New York Jets news, commentary and insider info from beat writer Kimberley A. Martin.
Ellis focusing on the here and now, not jail
Kenrick Ellis is soaking in as much as he can, for as long as he can.
After a lockout-shortened offseason last year, the Jets defensive lineman will miss 45 days of this offseason, starting June 15.
Though he refused to talk about his jail sentence – which stems from a 2010 incident during college – Ellis said he’s happy just to be a part of his first OTA sessions of his career.
“It feels great, just to be here practicing during OTAs,” he said. “There was a lockout last year so the rookies didn’t really have a chance to go through OTA so it feels good and I feel like it’s going to help us out tremendously as a team.”
He said he’s not frustrated at the fact that he has to miss significant offseason training time in back-to-back seasons, but he wouldn’t elaborate further.
“I just want to focus on football, nothing else,” he said. “I’m here right now and I’m just going to try to get better and keep working with coach (Karl) Dunbar, who’s a great D-line coach, and the veteran guys as a team.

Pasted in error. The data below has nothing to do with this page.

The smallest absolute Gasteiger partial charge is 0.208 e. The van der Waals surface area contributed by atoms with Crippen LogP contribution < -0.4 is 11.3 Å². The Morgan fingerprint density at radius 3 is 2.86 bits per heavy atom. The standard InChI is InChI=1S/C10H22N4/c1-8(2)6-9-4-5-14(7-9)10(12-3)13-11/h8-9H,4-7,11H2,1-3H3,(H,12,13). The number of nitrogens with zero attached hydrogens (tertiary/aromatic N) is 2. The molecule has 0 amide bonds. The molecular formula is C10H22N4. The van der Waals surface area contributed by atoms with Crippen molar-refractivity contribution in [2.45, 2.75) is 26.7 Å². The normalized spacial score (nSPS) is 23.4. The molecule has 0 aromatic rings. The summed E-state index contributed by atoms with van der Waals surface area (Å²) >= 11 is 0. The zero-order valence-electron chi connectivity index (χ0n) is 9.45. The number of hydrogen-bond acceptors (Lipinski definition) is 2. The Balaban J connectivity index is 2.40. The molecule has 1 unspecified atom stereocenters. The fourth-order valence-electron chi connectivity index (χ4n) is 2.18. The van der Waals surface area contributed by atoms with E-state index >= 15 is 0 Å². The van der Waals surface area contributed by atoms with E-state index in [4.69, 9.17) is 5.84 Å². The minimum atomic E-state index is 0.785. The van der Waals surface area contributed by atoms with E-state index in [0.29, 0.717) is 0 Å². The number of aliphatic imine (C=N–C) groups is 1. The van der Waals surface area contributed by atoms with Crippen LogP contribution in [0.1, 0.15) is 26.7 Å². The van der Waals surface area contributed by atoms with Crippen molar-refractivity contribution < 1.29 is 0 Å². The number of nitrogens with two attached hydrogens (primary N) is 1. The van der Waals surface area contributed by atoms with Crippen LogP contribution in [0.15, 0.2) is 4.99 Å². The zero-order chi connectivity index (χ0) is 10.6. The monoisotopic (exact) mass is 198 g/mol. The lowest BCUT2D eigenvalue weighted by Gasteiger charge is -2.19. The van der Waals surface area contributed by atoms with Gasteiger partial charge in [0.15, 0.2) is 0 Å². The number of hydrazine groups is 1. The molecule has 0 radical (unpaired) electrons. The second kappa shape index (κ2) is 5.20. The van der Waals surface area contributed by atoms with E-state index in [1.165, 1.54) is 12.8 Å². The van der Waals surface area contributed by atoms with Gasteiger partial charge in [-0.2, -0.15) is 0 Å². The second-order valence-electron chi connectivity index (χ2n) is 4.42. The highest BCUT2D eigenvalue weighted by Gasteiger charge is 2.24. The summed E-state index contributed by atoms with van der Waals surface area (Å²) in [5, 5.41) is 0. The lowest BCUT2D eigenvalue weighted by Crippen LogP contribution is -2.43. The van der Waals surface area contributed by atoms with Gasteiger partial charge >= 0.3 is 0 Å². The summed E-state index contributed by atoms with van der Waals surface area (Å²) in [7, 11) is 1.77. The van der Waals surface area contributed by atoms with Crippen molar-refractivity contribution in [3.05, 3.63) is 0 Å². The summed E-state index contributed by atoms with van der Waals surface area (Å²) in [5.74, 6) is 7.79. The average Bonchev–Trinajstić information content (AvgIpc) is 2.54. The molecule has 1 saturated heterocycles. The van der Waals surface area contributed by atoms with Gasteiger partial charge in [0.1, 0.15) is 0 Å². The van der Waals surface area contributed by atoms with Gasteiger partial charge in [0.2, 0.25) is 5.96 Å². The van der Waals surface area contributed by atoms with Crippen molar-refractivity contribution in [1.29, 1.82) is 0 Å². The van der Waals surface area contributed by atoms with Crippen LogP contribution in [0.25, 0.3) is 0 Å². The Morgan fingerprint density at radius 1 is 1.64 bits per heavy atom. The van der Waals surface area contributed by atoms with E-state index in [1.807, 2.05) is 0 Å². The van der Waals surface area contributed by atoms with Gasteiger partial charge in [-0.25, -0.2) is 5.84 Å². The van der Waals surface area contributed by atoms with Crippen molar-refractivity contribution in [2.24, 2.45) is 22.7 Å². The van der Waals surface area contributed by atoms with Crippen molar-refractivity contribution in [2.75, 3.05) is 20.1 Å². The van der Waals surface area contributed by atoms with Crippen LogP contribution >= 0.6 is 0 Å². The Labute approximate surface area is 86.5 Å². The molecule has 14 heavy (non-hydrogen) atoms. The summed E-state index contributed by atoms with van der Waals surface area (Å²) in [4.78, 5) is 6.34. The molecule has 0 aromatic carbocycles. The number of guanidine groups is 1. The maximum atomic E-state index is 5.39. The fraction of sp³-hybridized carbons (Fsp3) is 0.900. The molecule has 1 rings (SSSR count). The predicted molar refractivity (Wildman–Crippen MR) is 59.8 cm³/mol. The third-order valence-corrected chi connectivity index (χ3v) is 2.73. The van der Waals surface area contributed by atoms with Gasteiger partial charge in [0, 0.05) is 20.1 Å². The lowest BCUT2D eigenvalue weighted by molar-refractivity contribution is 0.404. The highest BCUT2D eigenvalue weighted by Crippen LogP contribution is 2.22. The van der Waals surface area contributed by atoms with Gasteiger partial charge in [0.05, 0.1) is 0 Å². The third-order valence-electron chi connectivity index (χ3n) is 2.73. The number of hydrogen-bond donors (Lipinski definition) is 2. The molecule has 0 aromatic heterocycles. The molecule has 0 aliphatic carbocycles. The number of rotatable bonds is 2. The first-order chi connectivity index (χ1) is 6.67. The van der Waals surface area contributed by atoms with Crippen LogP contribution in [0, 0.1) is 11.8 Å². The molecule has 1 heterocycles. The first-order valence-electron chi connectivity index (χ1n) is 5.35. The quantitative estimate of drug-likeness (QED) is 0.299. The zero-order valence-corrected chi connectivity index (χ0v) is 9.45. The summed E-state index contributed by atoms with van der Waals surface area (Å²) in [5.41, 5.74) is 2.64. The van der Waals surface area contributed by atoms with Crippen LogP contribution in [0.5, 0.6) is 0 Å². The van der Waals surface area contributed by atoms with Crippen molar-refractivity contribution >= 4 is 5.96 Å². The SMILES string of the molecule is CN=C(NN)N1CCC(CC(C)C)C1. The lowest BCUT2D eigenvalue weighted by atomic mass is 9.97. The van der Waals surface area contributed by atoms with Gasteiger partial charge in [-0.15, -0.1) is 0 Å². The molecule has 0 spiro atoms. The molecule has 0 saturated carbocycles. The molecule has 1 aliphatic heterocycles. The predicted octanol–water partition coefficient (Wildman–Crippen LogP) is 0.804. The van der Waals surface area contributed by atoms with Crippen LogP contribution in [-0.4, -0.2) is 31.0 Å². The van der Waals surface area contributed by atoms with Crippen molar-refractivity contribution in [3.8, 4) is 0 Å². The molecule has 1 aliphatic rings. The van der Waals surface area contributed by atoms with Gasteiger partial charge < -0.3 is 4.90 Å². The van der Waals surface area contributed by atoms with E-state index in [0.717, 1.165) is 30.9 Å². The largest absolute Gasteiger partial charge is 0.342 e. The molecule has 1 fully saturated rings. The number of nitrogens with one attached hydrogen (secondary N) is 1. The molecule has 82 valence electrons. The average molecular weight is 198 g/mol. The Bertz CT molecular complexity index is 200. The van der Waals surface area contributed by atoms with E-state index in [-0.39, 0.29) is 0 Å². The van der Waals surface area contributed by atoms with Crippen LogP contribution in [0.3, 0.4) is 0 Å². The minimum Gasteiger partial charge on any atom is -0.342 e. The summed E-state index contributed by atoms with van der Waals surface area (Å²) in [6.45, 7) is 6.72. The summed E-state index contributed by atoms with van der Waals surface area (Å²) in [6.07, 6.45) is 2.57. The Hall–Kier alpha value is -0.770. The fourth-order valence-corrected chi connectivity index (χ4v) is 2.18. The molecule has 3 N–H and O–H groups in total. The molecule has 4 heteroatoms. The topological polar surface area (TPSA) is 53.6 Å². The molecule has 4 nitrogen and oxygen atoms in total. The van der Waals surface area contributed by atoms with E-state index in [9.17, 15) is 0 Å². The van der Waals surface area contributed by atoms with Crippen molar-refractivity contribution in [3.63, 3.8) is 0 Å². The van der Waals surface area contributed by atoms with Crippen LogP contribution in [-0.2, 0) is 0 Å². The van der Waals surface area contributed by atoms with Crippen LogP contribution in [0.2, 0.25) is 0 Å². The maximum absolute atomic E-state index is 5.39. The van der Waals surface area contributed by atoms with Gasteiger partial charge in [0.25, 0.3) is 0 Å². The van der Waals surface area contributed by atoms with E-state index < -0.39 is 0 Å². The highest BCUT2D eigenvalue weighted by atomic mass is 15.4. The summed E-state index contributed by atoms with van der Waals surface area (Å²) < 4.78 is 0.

“To be honest, I don’t even want to talk about anything other than football. I don’t want to talk about any kind of jail or any kind of legal anything. I just want to focus on football right now and get my technique together and try to get better to help the team.”
Ellis said he’s been impressed with the new crop of rookies this season, especially fellow defensive lineman Quinton Coples.
“He has great technique,” he said of the first-round pick. “He’s a great athlete, he’s a great addition to the New York Jets. I think he’s going to be a great player.”
Ellis, who played for Division I-AA Hampton, said the speed of the NFL was the toughest adjustment for him.
“Everybody’s big, everybody’s just as strong as you, so it’s all about technique,” said the 24-year-old. “You have to have great technique to win or compete in the NFL and that was a big different for me in the NFL.”
Though he’s not a veteran by any means, Ellis said he’s sharing his experiences with the rookies, in hopes that it will ease help ease their transitions.
“The crazy thing about being a rookie is, you really don’t know that you don’t know yet,” Ellis said. “So until you catch on, you just have to keep working hard, and I tell them get in their playbooks.”